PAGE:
Here are some things we learn about conflict resolution from Jesus’ words in Matthew 18.
To begin with, we have to “admit our hurt”; we have to admit that someone else has offended us, or admit that we have offended someone else. So often we have conflict with others, and we will say things like, “That didn’t hurt me.” Sure it did. That’s why we think about it all of the time. And we will never experience healing from it until we admit that we’ve been hurt and become willing to confront the person who hurt us. By the way, confessing our hurt is better than repressing our hurt (which causes us to be unhealthy on the inside) or expressing our hurt (which furthers hurts our relationships on the outside).
Second, we need to refuse to gossip about those who have hurt us if we really want to reconcile the broken relationship. When people hurt us, rather than seeking to reconcile the relationship we are tempted to tell others privately or publicly how those people have hurt us. But Jesus said, “If another believer sins against you, go privately and point out the offense.”
Third, we need to pursue reconciliation with others if we really want to restore the broken relationship. Many people practice procrastination or avoidance when it comes to reconciling broken relationships, which means they will remain unreconciled. Jesus said that we need to go to those who have offended us, and in another passage He said that we need to go to those that we have offended and seek to reconcile that broken relationship. By the way, when we get a meeting with those who have offended us or we have offended, we need to: 1) clothe ourselves with love and peace, 2) state our case specifically and lovingly (because if we say it offensively it will be received defensively), 3) listen to our offender’s perspective (1 Peter 1:19), 4) admit our wrongs to our offender (Matthew 7:3, 5), and 5) be willing to forgive our offender (Ephesians 4:31-32).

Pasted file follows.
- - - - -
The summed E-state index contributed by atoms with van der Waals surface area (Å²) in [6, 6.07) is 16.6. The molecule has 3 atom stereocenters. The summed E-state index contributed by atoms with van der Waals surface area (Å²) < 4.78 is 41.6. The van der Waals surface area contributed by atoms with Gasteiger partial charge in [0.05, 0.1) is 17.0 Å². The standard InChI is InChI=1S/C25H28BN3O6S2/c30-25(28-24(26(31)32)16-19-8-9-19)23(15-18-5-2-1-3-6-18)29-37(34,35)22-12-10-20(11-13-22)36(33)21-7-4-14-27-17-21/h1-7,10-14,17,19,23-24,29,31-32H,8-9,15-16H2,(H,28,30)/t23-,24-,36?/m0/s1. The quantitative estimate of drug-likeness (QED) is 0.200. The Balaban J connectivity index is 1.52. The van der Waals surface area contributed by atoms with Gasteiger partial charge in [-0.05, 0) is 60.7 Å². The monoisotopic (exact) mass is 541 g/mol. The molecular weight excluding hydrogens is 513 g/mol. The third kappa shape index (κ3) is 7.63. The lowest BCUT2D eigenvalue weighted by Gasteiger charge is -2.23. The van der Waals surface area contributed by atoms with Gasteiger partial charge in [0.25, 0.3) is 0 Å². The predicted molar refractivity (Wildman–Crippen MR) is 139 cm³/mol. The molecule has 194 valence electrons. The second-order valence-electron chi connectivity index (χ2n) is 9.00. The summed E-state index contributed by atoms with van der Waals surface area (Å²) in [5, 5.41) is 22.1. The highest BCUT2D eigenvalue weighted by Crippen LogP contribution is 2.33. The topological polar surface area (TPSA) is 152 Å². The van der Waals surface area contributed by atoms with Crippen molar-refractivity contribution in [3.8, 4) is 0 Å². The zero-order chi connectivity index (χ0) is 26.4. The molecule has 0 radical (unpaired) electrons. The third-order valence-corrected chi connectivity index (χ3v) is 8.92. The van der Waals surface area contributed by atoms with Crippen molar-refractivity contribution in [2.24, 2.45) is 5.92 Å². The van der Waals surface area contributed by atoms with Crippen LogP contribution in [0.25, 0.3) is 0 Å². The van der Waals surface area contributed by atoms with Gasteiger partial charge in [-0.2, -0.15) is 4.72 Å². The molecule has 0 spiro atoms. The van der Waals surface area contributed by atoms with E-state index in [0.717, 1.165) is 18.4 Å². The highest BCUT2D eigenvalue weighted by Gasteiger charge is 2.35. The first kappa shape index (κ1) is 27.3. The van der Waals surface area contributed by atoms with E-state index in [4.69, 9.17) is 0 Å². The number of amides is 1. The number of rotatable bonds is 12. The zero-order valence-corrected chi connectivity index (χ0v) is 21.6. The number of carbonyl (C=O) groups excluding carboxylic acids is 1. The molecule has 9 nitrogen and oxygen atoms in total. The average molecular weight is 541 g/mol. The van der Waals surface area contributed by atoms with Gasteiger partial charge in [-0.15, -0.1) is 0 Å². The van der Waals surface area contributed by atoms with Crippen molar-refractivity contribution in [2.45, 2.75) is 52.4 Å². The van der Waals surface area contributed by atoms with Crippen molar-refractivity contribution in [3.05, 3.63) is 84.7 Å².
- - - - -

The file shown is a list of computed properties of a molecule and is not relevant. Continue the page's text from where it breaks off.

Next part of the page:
Fourth, we have to be willing to follow the process that Jesus outlined for us in Matthew 18:15-17. We have to first go to the other person privately. Then, if the relationship is not reconciled, we need to bring 1-2 others with us. Then, if the relationship is still not reconciled, we need to involve Church leaders in helping us reconcile the relationship. If we follow that process, 99% of relationships will probably be restored.
Paul wrote, “Do all that you can to live in peace with everyone” (Romans 12:18). And Jesus said, “Blessed are the peacemakers, for they shall be called the children of God.” Let’s strive to be “peacemakers” rather than “peacebreakers” in the days ahead.